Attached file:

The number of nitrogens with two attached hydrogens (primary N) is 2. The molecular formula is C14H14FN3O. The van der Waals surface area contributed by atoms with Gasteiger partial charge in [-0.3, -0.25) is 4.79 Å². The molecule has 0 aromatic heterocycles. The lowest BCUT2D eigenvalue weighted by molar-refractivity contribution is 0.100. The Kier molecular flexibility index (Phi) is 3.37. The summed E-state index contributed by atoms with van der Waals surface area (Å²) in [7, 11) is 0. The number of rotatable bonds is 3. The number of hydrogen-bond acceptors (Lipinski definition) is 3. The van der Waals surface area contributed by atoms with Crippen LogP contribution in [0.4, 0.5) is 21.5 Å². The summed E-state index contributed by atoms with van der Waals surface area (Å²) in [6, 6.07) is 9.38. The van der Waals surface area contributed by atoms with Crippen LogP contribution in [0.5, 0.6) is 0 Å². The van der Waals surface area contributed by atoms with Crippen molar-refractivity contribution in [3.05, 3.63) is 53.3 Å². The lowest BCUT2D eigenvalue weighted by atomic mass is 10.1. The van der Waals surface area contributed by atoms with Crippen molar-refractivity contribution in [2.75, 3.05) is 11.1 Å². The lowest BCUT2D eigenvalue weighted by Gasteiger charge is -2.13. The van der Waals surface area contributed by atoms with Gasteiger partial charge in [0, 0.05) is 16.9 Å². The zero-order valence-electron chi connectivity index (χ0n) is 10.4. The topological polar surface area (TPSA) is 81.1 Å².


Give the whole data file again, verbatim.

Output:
The number of nitrogens with two attached hydrogens (primary N) is 2. The molecular formula is C14H14FN3O. The van der Waals surface area contributed by atoms with Gasteiger partial charge in [-0.3, -0.25) is 4.79 Å². The molecule has 0 aromatic heterocycles. The lowest BCUT2D eigenvalue weighted by molar-refractivity contribution is 0.100. The Kier molecular flexibility index (Phi) is 3.37. The summed E-state index contributed by atoms with van der Waals surface area (Å²) in [7, 11) is 0. The number of rotatable bonds is 3. The number of hydrogen-bond acceptors (Lipinski definition) is 3. The van der Waals surface area contributed by atoms with Crippen LogP contribution in [0.4, 0.5) is 21.5 Å². The summed E-state index contributed by atoms with van der Waals surface area (Å²) in [6, 6.07) is 9.38. The van der Waals surface area contributed by atoms with Crippen LogP contribution in [0.5, 0.6) is 0 Å². The van der Waals surface area contributed by atoms with Crippen molar-refractivity contribution in [3.05, 3.63) is 53.3 Å². The lowest BCUT2D eigenvalue weighted by atomic mass is 10.1. The van der Waals surface area contributed by atoms with Crippen molar-refractivity contribution in [2.75, 3.05) is 11.1 Å². The lowest BCUT2D eigenvalue weighted by Gasteiger charge is -2.13. The van der Waals surface area contributed by atoms with Gasteiger partial charge in [0, 0.05) is 16.9 Å². The zero-order valence-electron chi connectivity index (χ0n) is 10.4. The topological polar surface area (TPSA) is 81.1 Å².